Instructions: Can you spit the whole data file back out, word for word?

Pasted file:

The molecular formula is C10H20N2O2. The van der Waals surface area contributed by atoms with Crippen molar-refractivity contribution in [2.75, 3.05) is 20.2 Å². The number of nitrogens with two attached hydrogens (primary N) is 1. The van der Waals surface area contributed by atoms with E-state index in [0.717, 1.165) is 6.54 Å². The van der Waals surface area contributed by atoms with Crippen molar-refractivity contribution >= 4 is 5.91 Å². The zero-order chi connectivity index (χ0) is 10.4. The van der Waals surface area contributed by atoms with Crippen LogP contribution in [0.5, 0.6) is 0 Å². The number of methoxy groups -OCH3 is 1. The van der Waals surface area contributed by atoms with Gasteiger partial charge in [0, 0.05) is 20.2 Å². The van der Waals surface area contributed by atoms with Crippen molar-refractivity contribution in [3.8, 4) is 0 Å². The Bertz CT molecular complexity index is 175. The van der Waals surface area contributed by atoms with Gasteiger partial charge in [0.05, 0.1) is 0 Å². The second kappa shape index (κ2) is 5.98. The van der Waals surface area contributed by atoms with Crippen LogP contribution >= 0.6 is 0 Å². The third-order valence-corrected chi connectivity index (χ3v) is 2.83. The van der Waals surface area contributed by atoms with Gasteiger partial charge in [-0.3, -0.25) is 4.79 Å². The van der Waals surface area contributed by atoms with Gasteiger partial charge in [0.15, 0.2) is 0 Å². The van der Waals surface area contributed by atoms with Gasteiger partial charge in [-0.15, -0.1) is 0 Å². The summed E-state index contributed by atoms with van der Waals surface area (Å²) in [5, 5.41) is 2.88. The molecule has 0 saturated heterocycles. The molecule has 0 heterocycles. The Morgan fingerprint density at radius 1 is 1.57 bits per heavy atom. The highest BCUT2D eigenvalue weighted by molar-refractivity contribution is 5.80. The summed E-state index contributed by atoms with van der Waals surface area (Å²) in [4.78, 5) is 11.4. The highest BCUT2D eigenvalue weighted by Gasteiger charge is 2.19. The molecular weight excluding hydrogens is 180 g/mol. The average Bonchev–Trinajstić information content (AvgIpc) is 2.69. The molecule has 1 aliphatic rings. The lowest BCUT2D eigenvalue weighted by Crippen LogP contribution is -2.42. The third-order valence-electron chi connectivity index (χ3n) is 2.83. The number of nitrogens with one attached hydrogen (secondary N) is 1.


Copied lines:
The molecular formula is C10H20N2O2. The van der Waals surface area contributed by atoms with Crippen molar-refractivity contribution in [2.75, 3.05) is 20.2 Å². The number of nitrogens with two attached hydrogens (primary N) is 1. The van der Waals surface area contributed by atoms with E-state index in [0.717, 1.165) is 6.54 Å². The van der Waals surface area contributed by atoms with Crippen molar-refractivity contribution >= 4 is 5.91 Å². The zero-order chi connectivity index (χ0) is 10.4. The van der Waals surface area contributed by atoms with Crippen LogP contribution in [0.5, 0.6) is 0 Å². The number of methoxy groups -OCH3 is 1. The van der Waals surface area contributed by atoms with Gasteiger partial charge in [0, 0.05) is 20.2 Å². The van der Waals surface area contributed by atoms with Crippen molar-refractivity contribution in [3.8, 4) is 0 Å². The Bertz CT molecular complexity index is 175. The van der Waals surface area contributed by atoms with Gasteiger partial charge in [0.05, 0.1) is 0 Å². The second kappa shape index (κ2) is 5.98. The van der Waals surface area contributed by atoms with Crippen LogP contribution >= 0.6 is 0 Å². The third-order valence-corrected chi connectivity index (χ3v) is 2.83. The van der Waals surface area contributed by atoms with Gasteiger partial charge in [-0.3, -0.25) is 4.79 Å². The van der Waals surface area contributed by atoms with Gasteiger partial charge in [0.15, 0.2) is 0 Å². The van der Waals surface area contributed by atoms with Gasteiger partial charge in [-0.15, -0.1) is 0 Å². The summed E-state index contributed by atoms with van der Waals surface area (Å²) in [5, 5.41) is 2.88. The molecule has 0 saturated heterocycles. The molecule has 0 heterocycles. The Morgan fingerprint density at radius 1 is 1.57 bits per heavy atom. The highest BCUT2D eigenvalue weighted by molar-refractivity contribution is 5.80. The summed E-state index contributed by atoms with van der Waals surface area (Å²) in [4.78, 5) is 11.4. The highest BCUT2D eigenvalue weighted by Gasteiger charge is 2.19. The molecular weight excluding hydrogens is 180 g/mol. The average Bonchev–Trinajstić information content (AvgIpc) is 2.69. The molecule has 1 aliphatic rings. The lowest BCUT2D eigenvalue weighted by Crippen LogP contribution is -2.42. The third-order valence-electron chi connectivity index (χ3n) is 2.83. The number of nitrogens with one attached hydrogen (secondary N) is 1.